– Kerri Edwards
Luke Bryan asked Kerri Edwards, one of publisher Murrah Music’s star employees, to manage him several times. The song-savvy executive kept demurring, thinking her life was in developing songwriters and matching songs to artists who needed hits. Then, one day, having created the showcase where all the Nashville labels saw Bryan as an artist and not just a writer, she realized if she didn’t take the chance, she might never work with the high-energy Georgia boy again.
Since aligning herself with Coran Capshaw as a young manager starting out, Edwards’ solely owned KP Entertainment has expanded to include Cole Swindell, Dylan Scott, Whitney Duncan, Jon Langston, CB30 and DJ Rock.
But Bryan’s rise mirrors the CMA SRO Manager of the Year winner’s own journey from Arista Nashville intern to publishing executive to confidante and major career builder.
Her passion and love of song inform almost every decision she helps her artists make. For Bryan, the top drawing artist of Pollstar’s Q3, that includes how to not get lost in “American Idol” TVQ, developing a beer, creating a Farm Tour of rural America and a fistful of Entertainer of the Year Awards. Pollstar’s Holly Gleason spoke with Edwards about Bryan’s myriad successes both on and off the road.
Pollstar: You met Luke at Murrah Music, where he was a young songwriter. Did you have any inkling what was ahead?
Kerri Edwards: I’d worked with him for a few years as a writer, and he had this energy. But when I finally went and saw him do this club in a Georgia college town – I’d taken a couple of writers and publishers to try and get him better co-writes – it had this (Kenny) Chesney thing.
I didn’t know how to explain it, but you could feel it and see it. I was determined to help him figure it out. To get people to see him as an artist, I did a showcase at The Stage. Every label came, but nobody offered a deal. They called and were intrigued, but nobody offered a contract.
Mike Dungan, who’d been at Arista (as the head of Sales & Marketing) with me, finally said, “I think he’s not quite ready, but I’m going to give him a deal.” That magnetic thing, that little “it” it takes, Dungan saw it.
Terry Wyatt/Getty Images – Luke Bryan
performing at Bridgestone Arena on July 30, 2021, as part of his “Proud To Be Right Here” Tour in Nashville.
And the rest is history.
Luke’s second song to radio was the best song he’d done, “We Ride In Trucks.” (Capitol head) Mike Dungan said, “All My Friends Say” to start, which surprised us, but it worked. Then I get a call from the label saying they’re pulling the follow-up, because it’s not going to work. In that moment, once I got past the shock, deciding I won’t be OK with taking an answer from a person in the middle telling me what radio said. I decided I was never going to let that be a block again. I would never not be able to ask or find out for myself. I knew this was a team, with the label, the agent, the promoter. But I felt like I needed to know all the players.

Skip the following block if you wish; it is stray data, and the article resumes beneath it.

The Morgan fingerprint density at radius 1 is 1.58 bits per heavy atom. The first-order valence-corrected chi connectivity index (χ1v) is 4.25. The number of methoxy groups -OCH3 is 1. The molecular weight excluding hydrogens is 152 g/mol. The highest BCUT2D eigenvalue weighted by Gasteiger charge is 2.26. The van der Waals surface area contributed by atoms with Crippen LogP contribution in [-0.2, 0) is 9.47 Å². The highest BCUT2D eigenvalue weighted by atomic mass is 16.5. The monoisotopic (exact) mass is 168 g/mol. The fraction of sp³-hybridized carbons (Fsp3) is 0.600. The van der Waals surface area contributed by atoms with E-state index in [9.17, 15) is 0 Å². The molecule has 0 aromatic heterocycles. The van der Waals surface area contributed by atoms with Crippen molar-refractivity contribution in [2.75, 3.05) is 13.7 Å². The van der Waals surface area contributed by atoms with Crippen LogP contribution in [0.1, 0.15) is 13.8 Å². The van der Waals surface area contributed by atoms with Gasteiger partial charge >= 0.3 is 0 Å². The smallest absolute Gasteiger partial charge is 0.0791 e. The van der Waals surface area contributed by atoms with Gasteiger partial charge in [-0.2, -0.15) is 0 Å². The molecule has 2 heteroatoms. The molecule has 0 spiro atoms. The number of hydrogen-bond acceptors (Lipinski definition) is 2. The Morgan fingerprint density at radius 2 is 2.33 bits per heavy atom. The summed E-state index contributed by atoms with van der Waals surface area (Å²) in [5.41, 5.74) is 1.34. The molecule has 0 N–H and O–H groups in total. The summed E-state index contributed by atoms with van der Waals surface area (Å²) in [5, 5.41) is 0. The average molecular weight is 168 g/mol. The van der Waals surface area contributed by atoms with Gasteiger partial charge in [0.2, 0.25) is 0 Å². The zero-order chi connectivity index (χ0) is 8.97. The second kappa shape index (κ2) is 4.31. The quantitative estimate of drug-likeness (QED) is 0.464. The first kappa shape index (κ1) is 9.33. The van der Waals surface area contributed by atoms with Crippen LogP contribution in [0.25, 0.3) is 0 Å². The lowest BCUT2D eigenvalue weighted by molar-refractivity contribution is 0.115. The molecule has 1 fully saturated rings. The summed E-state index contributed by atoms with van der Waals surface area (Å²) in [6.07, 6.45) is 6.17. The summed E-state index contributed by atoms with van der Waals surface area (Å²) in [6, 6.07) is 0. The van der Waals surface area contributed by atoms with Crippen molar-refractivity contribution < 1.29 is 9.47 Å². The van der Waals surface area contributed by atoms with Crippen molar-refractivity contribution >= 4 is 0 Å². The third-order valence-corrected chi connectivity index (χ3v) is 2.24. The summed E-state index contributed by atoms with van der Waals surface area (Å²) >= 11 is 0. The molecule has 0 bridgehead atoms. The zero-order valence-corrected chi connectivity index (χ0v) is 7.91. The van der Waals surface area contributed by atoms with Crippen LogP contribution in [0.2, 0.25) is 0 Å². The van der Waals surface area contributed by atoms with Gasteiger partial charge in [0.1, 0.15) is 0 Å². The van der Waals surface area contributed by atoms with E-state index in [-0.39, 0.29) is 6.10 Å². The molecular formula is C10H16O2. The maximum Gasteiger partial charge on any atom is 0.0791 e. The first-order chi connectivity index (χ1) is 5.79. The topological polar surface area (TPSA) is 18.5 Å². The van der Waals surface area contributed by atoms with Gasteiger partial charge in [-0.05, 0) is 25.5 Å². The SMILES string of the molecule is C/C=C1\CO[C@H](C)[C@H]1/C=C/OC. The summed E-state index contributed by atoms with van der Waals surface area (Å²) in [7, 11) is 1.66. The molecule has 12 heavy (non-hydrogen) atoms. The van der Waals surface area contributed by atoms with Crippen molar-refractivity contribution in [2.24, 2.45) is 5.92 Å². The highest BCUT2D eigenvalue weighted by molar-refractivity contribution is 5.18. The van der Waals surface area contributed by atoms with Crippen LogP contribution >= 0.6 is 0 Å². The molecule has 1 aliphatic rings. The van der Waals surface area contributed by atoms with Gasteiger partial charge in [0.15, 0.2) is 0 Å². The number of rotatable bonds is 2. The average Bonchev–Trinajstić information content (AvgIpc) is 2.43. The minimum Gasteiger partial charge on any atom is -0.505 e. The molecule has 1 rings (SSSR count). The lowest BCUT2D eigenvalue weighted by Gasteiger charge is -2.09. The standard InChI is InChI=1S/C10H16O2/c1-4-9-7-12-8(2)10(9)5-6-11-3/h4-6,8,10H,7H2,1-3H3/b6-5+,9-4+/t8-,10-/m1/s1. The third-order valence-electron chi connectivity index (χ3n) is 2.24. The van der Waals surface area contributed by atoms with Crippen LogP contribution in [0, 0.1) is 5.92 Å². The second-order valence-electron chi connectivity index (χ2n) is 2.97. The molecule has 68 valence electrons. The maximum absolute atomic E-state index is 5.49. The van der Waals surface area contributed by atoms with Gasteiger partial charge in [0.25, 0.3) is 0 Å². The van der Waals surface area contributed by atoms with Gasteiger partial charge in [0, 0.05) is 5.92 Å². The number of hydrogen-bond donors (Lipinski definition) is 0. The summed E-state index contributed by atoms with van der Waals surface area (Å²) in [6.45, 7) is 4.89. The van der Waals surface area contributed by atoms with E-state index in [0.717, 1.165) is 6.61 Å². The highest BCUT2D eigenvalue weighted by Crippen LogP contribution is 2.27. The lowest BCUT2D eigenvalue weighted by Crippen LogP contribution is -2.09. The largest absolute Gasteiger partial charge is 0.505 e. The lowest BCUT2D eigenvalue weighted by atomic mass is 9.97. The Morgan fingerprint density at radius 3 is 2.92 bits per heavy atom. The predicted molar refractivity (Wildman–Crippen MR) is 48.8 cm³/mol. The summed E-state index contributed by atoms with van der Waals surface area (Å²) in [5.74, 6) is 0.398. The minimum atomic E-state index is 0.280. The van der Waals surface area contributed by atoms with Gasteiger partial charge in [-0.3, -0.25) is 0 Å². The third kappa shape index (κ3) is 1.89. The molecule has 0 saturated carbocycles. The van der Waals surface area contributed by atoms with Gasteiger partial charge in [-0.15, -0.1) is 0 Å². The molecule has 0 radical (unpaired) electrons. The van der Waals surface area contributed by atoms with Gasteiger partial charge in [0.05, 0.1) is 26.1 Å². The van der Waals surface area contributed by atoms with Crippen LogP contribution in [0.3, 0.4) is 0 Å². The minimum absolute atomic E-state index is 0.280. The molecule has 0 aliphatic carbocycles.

It took five or six years. A lot of Country Radio Seminars, going out on the weekends. But that 20 or 30 minutes where you’re really talking to people in radio matters. Now, people don’t even realize there was a hiccup, but there was one. And it definitely pushed me to not be comfortable, to reach out and hear what people beyond the team are thinking.
On the touring side, you’ve got an incredible team with Jay Williams at WME and Brian O’Connell at Live Nation.
We didn’t really know each other in the beginning… and it was all happening so fast. Henry Glasscock, a local promoter back then, kept telling Jay he needed to meet us. And Jay is seriously one of my favorite people! Everything about Jay, who maybe only had Dierks, or Dierks and Eric, just felt right. I went with my gut and we never looked back.
Brian, too. He has this very calm, code way of saying things. He wasn’t telling you, but he’ll say, “Maybe you should look at that?” or “Maybe you should talk to them….” He’s big on asking the right questions. Brian O’Connell is, also, old school in the idea of “you have to build it.” To build it, you have to have that meaningful support position. Whether it was McGraw or Jason Aldean, I could feel Brian watching Luke, asking us about long-term vision, the stage show and how we wanted to grow Luke’s touring.
In a crowded era of “dudes,” were you ever nervous?
It goes back to Luke’s opening for Kenny. He’d had about half a hit, and Clint [Higham, manager] and Kenny had him out there. You could see how he was connecting to that audience even then. I didn’t know how it was going to happen, but there was never a time when I didn’t think he was going to be what he is. And I still get in awe of the things that happen, believe me.
So what was the moment?